It is finally time for our blog to be “up.” It has been an exciting few weeks since we started this endeavor. The best, most exciting, most life changing event has been the birth of our new grandson, Seamus Brian Lally. Our daughter Meghan lives and works with us on the ranch. She graduated from Colorado State University with a degree in Farm and Ranch Management in 2001. She married her college sweetheart, Brian Lally, in 2002, and brought him home. He is now a Deputy County Sheriff, and EMT and a volunteer firefighter in our rural community.
Seamus joins his two-year-old sister, whose picture appears on the opening page of this blog. Her Uncle Eamon gave her a saddle for Christmas, and she has both a bouncy horse and a horsy “potty chair,” but we are not trying to influence her! Actually, we don’t need to—she loves Chief and Aveena and rides every chance she gets.
Our usual work this time of year is trailing the sheep and cows onto their Forest grazing permits, and getting them settled for the summer. For the cows, this means going into a grazing rotation system which involves quite a bit of riding, by us and by our ranch hands, in order to keep them on fresh feed and to manage the grass. The sheep are all herded, so each band of about 800 ewes and their lambs go to a specific grazing allotment. We lamb on our private land and adjacent BLM allotments for most of May and June.
Sheep at Badwater, Wyoming. Photo by Pat O'Toole
Generally, our “off date” for the lambing grounds is late June, and our “on date” for the Forest is early July. We have to stage the trailing so that each band is about a day apart, as we move the sheep camps, with their attendant dogs, horses and paraphernalia. After we pass through the “government corrals” where they are counted on, the trails diverge, with four bands going into Wyoming and three into Colorado. (We live on the state line.) In addition, we have to coordinate with neighbors who are on the same trail at the same time.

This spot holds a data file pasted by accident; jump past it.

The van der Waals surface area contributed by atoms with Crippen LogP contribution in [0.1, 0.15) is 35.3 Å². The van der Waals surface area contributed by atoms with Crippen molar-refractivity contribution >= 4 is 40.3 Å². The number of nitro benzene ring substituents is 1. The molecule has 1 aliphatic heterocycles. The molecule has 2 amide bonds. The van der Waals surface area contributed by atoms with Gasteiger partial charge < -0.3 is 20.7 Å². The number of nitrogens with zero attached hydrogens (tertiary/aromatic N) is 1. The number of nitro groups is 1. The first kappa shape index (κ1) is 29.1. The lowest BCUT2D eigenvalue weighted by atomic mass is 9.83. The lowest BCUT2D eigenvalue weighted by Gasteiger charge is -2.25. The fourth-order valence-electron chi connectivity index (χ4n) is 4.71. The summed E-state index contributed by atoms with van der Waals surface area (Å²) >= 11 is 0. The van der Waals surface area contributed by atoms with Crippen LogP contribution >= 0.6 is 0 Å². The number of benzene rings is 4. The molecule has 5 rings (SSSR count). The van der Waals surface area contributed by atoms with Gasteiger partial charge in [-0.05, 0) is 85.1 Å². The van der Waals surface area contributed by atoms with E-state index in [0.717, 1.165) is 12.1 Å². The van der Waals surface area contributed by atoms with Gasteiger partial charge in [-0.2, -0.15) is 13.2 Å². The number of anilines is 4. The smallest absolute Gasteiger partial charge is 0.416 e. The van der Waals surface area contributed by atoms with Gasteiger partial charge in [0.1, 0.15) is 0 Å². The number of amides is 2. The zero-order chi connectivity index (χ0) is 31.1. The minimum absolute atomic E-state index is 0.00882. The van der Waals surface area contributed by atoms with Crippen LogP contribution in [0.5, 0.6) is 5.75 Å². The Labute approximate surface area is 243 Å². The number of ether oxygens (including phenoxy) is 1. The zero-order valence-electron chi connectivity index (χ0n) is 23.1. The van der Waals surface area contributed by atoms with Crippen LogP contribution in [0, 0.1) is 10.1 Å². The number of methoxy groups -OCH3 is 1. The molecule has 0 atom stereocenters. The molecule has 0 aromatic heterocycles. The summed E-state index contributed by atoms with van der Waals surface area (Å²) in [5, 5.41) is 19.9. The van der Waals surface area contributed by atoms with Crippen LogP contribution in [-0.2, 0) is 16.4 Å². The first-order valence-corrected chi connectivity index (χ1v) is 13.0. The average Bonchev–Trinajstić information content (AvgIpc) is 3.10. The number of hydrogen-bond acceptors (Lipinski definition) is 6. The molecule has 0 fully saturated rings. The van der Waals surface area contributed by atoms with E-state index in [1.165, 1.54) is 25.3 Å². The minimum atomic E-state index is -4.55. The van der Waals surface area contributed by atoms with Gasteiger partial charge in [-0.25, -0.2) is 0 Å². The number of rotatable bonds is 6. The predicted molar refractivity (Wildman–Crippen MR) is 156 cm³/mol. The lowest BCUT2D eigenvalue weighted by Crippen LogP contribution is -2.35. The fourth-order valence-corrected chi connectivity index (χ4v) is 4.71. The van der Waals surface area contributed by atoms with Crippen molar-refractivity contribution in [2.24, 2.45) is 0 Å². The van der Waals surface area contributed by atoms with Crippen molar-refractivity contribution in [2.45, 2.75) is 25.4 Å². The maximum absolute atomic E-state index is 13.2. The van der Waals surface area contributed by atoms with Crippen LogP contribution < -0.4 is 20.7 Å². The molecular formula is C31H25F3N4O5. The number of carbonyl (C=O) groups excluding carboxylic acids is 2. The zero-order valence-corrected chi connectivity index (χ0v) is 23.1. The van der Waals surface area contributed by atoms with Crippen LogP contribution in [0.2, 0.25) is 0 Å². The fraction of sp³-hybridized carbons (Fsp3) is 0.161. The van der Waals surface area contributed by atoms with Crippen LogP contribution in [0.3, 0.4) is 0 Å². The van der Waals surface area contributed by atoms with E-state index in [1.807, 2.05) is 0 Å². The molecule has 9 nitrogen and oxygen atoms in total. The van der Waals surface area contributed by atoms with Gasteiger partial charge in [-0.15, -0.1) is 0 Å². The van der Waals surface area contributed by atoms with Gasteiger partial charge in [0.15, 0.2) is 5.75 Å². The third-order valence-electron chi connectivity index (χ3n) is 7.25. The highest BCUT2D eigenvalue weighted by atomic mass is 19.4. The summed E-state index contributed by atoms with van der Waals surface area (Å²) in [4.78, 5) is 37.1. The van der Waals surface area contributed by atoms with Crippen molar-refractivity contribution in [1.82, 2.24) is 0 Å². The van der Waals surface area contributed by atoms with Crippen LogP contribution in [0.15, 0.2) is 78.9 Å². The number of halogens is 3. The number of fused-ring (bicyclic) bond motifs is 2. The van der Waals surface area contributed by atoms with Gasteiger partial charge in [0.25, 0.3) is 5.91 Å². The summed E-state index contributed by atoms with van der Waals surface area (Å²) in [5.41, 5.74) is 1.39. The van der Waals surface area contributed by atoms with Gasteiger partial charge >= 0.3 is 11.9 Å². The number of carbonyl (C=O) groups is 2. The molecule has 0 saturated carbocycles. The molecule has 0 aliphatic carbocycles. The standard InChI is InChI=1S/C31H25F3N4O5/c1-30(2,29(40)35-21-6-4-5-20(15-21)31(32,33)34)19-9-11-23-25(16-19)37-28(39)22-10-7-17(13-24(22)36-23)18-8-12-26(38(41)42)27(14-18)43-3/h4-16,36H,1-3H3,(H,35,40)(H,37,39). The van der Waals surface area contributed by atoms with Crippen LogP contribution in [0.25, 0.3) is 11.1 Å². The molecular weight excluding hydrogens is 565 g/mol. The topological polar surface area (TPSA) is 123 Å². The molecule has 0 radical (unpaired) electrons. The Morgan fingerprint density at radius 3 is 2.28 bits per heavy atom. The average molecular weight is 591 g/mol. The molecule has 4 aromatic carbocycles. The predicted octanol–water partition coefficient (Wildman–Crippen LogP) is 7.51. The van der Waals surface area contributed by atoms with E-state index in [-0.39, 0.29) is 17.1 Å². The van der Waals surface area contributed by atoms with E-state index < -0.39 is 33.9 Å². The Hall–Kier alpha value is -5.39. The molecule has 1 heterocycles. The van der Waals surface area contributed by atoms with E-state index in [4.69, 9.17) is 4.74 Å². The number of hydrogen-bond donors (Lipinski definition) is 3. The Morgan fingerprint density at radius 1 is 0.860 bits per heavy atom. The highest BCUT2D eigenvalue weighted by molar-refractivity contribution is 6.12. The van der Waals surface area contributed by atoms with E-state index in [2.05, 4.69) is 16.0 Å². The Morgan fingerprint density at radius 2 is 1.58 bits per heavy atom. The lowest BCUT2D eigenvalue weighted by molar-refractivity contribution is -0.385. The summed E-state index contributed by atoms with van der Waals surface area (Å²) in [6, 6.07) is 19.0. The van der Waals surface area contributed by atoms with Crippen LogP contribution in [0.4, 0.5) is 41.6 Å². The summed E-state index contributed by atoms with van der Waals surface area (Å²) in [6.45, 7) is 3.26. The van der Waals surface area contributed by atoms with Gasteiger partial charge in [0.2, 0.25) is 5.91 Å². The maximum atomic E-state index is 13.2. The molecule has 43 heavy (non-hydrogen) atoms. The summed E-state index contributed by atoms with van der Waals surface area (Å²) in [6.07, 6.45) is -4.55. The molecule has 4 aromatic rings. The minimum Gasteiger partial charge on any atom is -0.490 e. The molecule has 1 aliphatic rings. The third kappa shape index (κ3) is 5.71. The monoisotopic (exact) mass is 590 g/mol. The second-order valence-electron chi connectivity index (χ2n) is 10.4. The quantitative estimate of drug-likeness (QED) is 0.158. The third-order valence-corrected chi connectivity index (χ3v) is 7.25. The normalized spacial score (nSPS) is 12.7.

We have just completed this portion of our “transhumance” year. For the rest of the summer, we typically move each sheep camp once a week in order to keep the sheep on fresh feed and to avoid overusing any one area. It is a big help to have experienced herders who know their allotment. This season we have a mix of experienced guys and new guys. All are from Peru.
An added element to our usual trailing days has been the presence of the Rainbow Family Gathering on our Big Red Park allotment. This has changed our management, as we have had to avoid the Gathering area. We trailed the Colorado bands on early. Our range conservationist, Eric, told us to keep the sheep well away from the Gathering, which lies right in the path of our sheep trail. We did not want any to become unwilling guests at a barbeque, or have conflict with any of the Rainbow’s ubiquitous dogs, heavy on the pit bulls.
They have come and mostly gone. Since 1972, Rainbow Family members have gathered the first week of July. They contend, with court backing, that they are exercising their Second Amendment Rights to free assembly. The U.S. government maintains (also with court backing) that the authorities must issue a permit and oversee the activities, as they would any other group of 75 or more.
The Rainbow Family and the Forest Service played out their annual impasse over a permit. The truth is, short of bringing in the National Guard and risking a Waco-type conflagration, the government could not stop the Gathering.
The Forest Service and local law enforcement had a heavy presence. Early on the Rainbows surrounded officers and hurled rocks and sticks at them. Hundreds of citations were issued, mostly for illegal camping and drug related infractions.
Yet—the same Second Amendment protects the right of all of us to gather—from the Jarbidge Shovel Brigade to the recent immigrant parades.
Where does this leave us, who do have a permit with rights and responsibilities? The Rainbow group has a reputation for thoroughly cleaning up after themselves, filling in their latrines and fire pits, and hauling off trash. They cannot restore the trampled meadows and streams. The grass, in this record drought year, will not come back. The grazing animals, domestic and wild, who depend on this area for fall feed, will not find the grass restored.
So it has been interesting so far, and the summer is yet young!